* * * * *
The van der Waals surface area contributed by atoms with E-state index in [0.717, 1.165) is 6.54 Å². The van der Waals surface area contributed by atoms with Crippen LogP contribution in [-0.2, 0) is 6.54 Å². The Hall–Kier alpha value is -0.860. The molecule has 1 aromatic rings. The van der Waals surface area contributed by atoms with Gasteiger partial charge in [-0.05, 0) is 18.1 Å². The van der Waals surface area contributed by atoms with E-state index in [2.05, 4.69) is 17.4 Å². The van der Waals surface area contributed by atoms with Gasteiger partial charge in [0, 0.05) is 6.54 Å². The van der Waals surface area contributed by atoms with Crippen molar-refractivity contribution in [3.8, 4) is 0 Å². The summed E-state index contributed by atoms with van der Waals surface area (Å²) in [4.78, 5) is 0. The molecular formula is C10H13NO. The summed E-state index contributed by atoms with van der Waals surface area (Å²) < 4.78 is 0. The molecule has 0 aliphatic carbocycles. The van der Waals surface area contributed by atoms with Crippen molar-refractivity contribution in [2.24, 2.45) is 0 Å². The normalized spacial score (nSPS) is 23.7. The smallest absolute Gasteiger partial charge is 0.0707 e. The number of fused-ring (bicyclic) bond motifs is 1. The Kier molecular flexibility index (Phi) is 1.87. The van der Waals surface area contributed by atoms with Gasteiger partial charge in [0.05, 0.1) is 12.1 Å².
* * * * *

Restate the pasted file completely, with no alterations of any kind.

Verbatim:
The van der Waals surface area contributed by atoms with E-state index in [0.717, 1.165) is 6.54 Å². The van der Waals surface area contributed by atoms with Crippen LogP contribution in [-0.2, 0) is 6.54 Å². The Hall–Kier alpha value is -0.860. The molecule has 1 aromatic rings. The van der Waals surface area contributed by atoms with Gasteiger partial charge in [-0.05, 0) is 18.1 Å². The van der Waals surface area contributed by atoms with E-state index in [2.05, 4.69) is 17.4 Å². The van der Waals surface area contributed by atoms with Gasteiger partial charge in [0, 0.05) is 6.54 Å². The van der Waals surface area contributed by atoms with Crippen molar-refractivity contribution in [3.8, 4) is 0 Å². The summed E-state index contributed by atoms with van der Waals surface area (Å²) in [4.78, 5) is 0. The molecular formula is C10H13NO. The summed E-state index contributed by atoms with van der Waals surface area (Å²) < 4.78 is 0. The molecule has 0 aliphatic carbocycles. The van der Waals surface area contributed by atoms with Crippen molar-refractivity contribution in [2.24, 2.45) is 0 Å². The normalized spacial score (nSPS) is 23.7. The smallest absolute Gasteiger partial charge is 0.0707 e. The number of fused-ring (bicyclic) bond motifs is 1. The Kier molecular flexibility index (Phi) is 1.87. The van der Waals surface area contributed by atoms with Gasteiger partial charge in [0.05, 0.1) is 12.1 Å².